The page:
What are the benefits?

Currently 14 states and Washington, DC, provide some form of publicly-funded voucher scholarship program for students. A number of states also offer tax credit scholarship programs, in which taxpayers receive a tax credit for donations they make to nonprofit organizations providing scholarships to students. Many of these scholarship programs target those students with the greatest need for financial assistance―these are students who would otherwise be unable to attend a private school.

Participation rates reveal these scholarship programs are quite popular. But what does the research say?  Do such scholarship programs benefit students? Do they harm public schools? And do they save taxpayer dollars?

A May 2016 Friedman Foundation report by Dr. Greg Forster provides the latest run-down on the evidence:

  • Choice is linked to improved academic performance for participating students: 18 empirical studies have evaluated choice students’ academic outcomes using a rigorous random assignment research design; of these 18 studies, 14 have found an improvement in academic outcomes for students participating in these programs.
  • Choice also generally benefits public school students academically: 33 empirical studies have looked at how school choice programs affect public schools academically; of these 33 studies, 31 found a positive academic impact of school choice programs on public school performance.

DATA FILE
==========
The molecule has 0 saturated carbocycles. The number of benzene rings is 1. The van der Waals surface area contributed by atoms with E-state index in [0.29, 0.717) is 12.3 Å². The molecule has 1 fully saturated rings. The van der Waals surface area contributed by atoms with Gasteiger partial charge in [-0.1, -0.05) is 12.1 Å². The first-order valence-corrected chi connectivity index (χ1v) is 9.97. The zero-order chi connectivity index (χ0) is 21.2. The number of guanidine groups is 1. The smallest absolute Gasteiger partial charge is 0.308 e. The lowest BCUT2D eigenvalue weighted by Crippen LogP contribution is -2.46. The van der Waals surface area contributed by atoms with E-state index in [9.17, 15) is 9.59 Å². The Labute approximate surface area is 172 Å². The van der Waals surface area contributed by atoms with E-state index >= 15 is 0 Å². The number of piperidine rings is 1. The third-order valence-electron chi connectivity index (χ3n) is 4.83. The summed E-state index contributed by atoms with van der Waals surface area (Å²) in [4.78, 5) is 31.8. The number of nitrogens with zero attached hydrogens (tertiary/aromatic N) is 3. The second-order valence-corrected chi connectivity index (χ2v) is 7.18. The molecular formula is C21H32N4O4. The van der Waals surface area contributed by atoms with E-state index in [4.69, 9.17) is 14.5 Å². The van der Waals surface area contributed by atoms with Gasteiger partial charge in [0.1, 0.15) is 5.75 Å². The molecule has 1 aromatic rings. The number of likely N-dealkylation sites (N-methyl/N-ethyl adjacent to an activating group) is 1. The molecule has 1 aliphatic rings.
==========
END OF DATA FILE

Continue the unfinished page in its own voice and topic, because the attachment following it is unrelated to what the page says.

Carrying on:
• Choice programs actually save money: 28 studies have assessed the financial impact of school choice programs on taxpayers and public schools; of these 28 studies, 25 found that school choice saved taxpayer dollars. No study has found “a negative fiscal impact.”

 Milwaukee Parental Choice Program

For targeted insight into the benefits of publicly-funded scholarship programs, consider the successes of the Milwaukee Parental Choice Program, which began in 1990 as the nation’s first contemporary choice program. The Milwaukee Parental Choice Program provides private school vouchers to children from low-income families in Milwaukee, Wisconsin.  The program served almost 28,000 students during the 2015-16 school year.  The Milwaukee Parental School Choice Program provides grants of up to $7,214 per student per year, K-8, and $7,860 per student per year for grades 9-12. After 25 years, how are students in the program faring?

Academic and Other Outcomes

  • Milwaukee scholarship students are outperforming their public school peers on state tests in both English Language Arts and math.
  • Milwaukee scholarship students are more likely to graduate from high school and attend college than their public school peers.
  • Milwaukee scholarship students who stay in the program through 12th grade may be less likely to commit crimes as adults than comparable groups of students who attended public school. A 2016 longitudinal study from Corey DeAngelis and Patrick Wolf at the University of Arkansas found that adults who participated in the MPCP through 12th grade were less likely to commit crimes than their peers who had attended public schools.

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